Initiatives such as this counter this hyper-visibility and bring to the forefront forgotten histories and stories. So why aren’t museums doing the same? Recently the ‘Benin Bronzes’ were returned – on loan – by the British Museum to Nigeria. Nigeria had been requesting their return since the country gained independence in 1960. As it stands many museum objects and art pieces are being returned to their country of origin, but only at said country’s request. So whilst European countries appear willing to address their colonial past and return objects acquired through colonialism, they are not actively doing so.
Previously there has been international pressure on European nations to issue public apologies or statements of regret to their ex-colonies, but the sincerity of these apologies is somewhat lost when objects stolen and looted from ex-colonies remain estranged from their countries of origin. European nations act as if colonialism is part of the past, something that should be forgotten and that both the coloniser and colonised should move on from. However, it is impossible for previously colonised nations to overcome their traumatic past when they are physically separated from their heritage. In order to facilitate better future relations, it is imperative that European nations not just wait for the requested return of an object in their possession, but rather proactively go about returning objects they know do not belong to them.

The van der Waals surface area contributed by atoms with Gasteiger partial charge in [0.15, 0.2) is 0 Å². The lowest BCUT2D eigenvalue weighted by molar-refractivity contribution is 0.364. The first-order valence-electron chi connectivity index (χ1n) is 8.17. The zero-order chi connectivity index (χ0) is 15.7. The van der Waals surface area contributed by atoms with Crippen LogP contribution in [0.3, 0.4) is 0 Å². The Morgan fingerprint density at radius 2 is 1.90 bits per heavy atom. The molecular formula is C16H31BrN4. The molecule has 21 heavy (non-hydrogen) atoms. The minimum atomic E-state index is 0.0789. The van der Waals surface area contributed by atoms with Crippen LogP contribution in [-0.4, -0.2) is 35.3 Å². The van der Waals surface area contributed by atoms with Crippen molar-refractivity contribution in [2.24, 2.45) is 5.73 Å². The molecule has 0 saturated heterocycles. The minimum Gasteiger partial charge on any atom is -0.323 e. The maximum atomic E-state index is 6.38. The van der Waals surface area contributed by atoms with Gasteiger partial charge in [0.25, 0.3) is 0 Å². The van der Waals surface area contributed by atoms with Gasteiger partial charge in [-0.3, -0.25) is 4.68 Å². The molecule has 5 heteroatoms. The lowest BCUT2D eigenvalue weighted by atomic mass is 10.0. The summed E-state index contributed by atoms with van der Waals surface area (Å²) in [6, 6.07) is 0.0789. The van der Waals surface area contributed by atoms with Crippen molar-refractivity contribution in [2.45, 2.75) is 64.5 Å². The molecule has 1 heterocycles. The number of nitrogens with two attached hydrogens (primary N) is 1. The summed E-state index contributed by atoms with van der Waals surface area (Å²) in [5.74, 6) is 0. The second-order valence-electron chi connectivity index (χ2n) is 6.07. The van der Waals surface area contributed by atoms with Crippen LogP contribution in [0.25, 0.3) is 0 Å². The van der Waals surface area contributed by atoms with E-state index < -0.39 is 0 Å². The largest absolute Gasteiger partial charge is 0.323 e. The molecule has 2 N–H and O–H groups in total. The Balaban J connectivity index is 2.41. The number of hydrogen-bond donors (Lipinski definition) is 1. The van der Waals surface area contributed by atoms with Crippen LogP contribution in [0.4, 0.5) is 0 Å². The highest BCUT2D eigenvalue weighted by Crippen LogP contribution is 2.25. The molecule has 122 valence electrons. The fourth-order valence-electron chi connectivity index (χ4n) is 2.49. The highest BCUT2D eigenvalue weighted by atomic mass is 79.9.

The NMVW (The Netherlands’ National Museum for World Cultures), has vowed to return art and museum objects procured during the colonial period, much of which is displayed in Amsterdam’s Tropenmusuem. In total there are over 375,000 objects dating back to the period, thus undoubtedly this will be a lengthy process, nevertheless, this is a positive example as it shows a European nation acting off its own initiative rather than only in reaction to an ex-colonies request.
“it is impossible for previously colonised nations to overcome their traumatic past when they are physically separated from their heritage.”
In addition, the previously mentioned Pitts River Museum in Oxford is also actively countering the aforementioned hyper-visibility. They are instigating a program where they engage ‘originating communities’, in order to ensure that the objects on display in their museum are understood and described correctly, therefore better representing the originating communities. These are examples of positive action challenging the structures which have for so long denied ex-colonies their agency and served as an obstacle to nations trying to move on from the colonial past.
First published Print edition May 2019. Volume 14, Issue 3. Image titled “Colston statue who’s face been painted white, Bristol UK” (Photo by Jon Kent)